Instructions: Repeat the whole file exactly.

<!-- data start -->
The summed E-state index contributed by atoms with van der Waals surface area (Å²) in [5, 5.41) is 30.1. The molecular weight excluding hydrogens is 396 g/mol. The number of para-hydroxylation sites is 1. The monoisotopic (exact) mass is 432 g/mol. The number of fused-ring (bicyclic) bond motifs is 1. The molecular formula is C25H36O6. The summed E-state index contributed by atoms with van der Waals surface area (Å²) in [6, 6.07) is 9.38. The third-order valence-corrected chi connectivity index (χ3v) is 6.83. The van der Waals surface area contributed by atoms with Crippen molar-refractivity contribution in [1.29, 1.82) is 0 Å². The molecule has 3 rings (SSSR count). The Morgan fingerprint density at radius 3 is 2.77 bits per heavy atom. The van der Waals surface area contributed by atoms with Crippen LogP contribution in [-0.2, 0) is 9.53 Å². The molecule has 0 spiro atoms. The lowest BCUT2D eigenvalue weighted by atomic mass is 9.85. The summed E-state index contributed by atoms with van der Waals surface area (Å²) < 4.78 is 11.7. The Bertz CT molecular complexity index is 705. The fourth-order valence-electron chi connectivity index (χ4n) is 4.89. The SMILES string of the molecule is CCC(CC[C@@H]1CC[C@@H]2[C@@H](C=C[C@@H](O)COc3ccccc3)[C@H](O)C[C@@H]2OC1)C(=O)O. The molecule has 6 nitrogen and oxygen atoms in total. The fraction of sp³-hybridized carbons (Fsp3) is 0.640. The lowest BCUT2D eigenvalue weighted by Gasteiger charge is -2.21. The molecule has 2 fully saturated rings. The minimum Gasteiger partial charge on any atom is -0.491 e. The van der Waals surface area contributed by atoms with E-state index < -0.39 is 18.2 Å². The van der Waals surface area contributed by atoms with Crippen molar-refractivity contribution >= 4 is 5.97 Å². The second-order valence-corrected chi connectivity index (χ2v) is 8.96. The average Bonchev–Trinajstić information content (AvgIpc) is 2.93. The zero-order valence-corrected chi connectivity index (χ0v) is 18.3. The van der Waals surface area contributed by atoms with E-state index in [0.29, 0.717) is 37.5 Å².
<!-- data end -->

The summed E-state index contributed by atoms with van der Waals surface area (Å²) in [5, 5.41) is 30.1. The molecular weight excluding hydrogens is 396 g/mol. The number of para-hydroxylation sites is 1. The monoisotopic (exact) mass is 432 g/mol. The number of fused-ring (bicyclic) bond motifs is 1. The molecular formula is C25H36O6. The summed E-state index contributed by atoms with van der Waals surface area (Å²) in [6, 6.07) is 9.38. The third-order valence-corrected chi connectivity index (χ3v) is 6.83. The van der Waals surface area contributed by atoms with Crippen molar-refractivity contribution in [1.29, 1.82) is 0 Å². The molecule has 3 rings (SSSR count). The Morgan fingerprint density at radius 3 is 2.77 bits per heavy atom. The van der Waals surface area contributed by atoms with Crippen LogP contribution in [-0.2, 0) is 9.53 Å². The molecule has 0 spiro atoms. The lowest BCUT2D eigenvalue weighted by atomic mass is 9.85. The summed E-state index contributed by atoms with van der Waals surface area (Å²) < 4.78 is 11.7. The Bertz CT molecular complexity index is 705. The fourth-order valence-electron chi connectivity index (χ4n) is 4.89. The SMILES string of the molecule is CCC(CC[C@@H]1CC[C@@H]2[C@@H](C=C[C@@H](O)COc3ccccc3)[C@H](O)C[C@@H]2OC1)C(=O)O. The molecule has 6 nitrogen and oxygen atoms in total. The fraction of sp³-hybridized carbons (Fsp3) is 0.640. The lowest BCUT2D eigenvalue weighted by Gasteiger charge is -2.21. The molecule has 2 fully saturated rings. The minimum Gasteiger partial charge on any atom is -0.491 e. The van der Waals surface area contributed by atoms with E-state index < -0.39 is 18.2 Å². The van der Waals surface area contributed by atoms with Crippen molar-refractivity contribution >= 4 is 5.97 Å². The second-order valence-corrected chi connectivity index (χ2v) is 8.96. The average Bonchev–Trinajstić information content (AvgIpc) is 2.93. The zero-order valence-corrected chi connectivity index (χ0v) is 18.3. The van der Waals surface area contributed by atoms with E-state index in [0.29, 0.717) is 37.5 Å².